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Abstract Fountain , 1986

by Rod Kagan

 

Mediums: Metal, Water

Location: Downtown; 2200 Abbott, next to the Info Group Office Building

Owner: Owen Industires

Additional Information: The water moves from the top down through the angled U channel iron pieces.


By The Bucket Full , 2004

by Jamie Burmeister

 

Mediums: Stainless Steel, Water

Location: Gene Leahy Mall; Gene Leahy Mall 11th and Farnam located within the waterfall off the south side of the mall

Owner: City of Omaha

Series: Wind & Water Exhibition

Additional Information: The sculpture debuted in 2004 at the “Wind & Water” Sculpture Exhibition presented by the Omaha Summer Arts Festival. At the end of the summer, the sculpture was donated to the City of Omaha for permanent display and is very popular with the public.


The Omaha Riverscape , 2008-09

by Jesus Moroles

 

Mediums: Granite, Stone, Water

Location: Joslyn; Joslyn Art Museum Sculpture Garden 2200 Dodge Street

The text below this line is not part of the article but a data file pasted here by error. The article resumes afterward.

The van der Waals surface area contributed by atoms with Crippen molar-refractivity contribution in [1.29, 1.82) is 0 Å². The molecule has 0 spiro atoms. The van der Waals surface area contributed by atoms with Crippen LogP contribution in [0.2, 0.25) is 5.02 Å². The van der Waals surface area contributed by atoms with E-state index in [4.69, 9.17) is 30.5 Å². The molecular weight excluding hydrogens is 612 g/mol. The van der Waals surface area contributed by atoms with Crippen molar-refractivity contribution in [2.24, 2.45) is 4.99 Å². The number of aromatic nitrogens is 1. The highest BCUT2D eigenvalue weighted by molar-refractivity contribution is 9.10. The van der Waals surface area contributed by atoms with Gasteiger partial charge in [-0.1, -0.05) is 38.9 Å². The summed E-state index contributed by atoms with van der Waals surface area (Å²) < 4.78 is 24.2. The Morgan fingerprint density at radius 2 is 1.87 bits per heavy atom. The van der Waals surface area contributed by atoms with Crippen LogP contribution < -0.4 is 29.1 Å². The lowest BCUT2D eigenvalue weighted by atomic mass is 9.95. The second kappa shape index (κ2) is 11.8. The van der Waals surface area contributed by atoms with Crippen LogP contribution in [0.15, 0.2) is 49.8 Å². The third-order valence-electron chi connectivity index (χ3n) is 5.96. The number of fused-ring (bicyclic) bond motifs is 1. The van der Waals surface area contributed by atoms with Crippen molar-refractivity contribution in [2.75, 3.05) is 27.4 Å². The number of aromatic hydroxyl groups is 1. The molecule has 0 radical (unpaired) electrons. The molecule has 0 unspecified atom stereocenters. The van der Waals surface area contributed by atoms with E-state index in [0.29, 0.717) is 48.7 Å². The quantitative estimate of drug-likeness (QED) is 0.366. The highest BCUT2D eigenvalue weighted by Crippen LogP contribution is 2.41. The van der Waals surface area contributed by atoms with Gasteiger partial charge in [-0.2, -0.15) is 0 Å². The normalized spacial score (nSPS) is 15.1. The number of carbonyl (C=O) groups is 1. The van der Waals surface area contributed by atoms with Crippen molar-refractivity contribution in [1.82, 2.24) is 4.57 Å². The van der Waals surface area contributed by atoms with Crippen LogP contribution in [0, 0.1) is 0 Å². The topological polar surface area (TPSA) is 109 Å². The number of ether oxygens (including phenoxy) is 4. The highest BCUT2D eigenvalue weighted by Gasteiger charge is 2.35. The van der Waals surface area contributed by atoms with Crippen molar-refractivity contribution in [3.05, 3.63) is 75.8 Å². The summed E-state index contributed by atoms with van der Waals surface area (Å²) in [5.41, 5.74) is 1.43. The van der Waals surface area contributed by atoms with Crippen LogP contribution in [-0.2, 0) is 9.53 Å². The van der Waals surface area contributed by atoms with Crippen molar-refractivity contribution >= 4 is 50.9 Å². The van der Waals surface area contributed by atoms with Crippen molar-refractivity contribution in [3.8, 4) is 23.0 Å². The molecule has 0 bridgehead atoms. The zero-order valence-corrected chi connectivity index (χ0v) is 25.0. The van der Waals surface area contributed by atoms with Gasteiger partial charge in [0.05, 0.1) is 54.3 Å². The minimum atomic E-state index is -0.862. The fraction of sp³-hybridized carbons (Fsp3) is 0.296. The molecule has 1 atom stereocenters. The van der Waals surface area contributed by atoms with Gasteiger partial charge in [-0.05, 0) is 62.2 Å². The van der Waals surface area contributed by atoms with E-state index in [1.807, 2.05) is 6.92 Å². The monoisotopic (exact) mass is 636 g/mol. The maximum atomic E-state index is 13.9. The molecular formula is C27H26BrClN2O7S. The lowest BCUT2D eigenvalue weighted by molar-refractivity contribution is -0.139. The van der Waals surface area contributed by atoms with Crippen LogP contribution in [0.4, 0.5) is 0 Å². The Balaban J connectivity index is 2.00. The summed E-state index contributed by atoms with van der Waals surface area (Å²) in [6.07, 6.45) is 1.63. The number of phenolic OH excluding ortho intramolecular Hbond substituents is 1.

Owner: Joslyn Art Museum

Additional Information: Moroles’ work reflects the ideas of eternity, stability, and longevity. “The stone itself is the starting point, and I feel a connection to it,” he said, adding that he aims to “make the stone important by drawing attention to it and to show the finished pieces as a result of an interaction between man and nature.” Moroles chooses pieces that can retain a suggestion of their original formation after he has worked on them. He does not use plans or drawings, but rather allows the stone’s veins, colors, and textures to guide him. In a process he calls “tearing granite,” Moroles gradually cracks the stone with “wedges” and “feathers,” never completely sure of the results but always pursuing his masterpiece. He always stops his work at the moment it reaches the fine line between natural and manmade. Certain forms appear again and again in Moroles work—the totem, obelisk, and stele—reflecting similar monuments erected since prehistoric times around the world. Some of his innovations in granite include pieces, such as the Broken Earth water wall that is part of the Joslyn installation, that appear woven into a fabric. The Joslyn museum purchased this piece with funds from the Patron Circle for Contemporary Art and Ted and Helen Kolderie, 2009.


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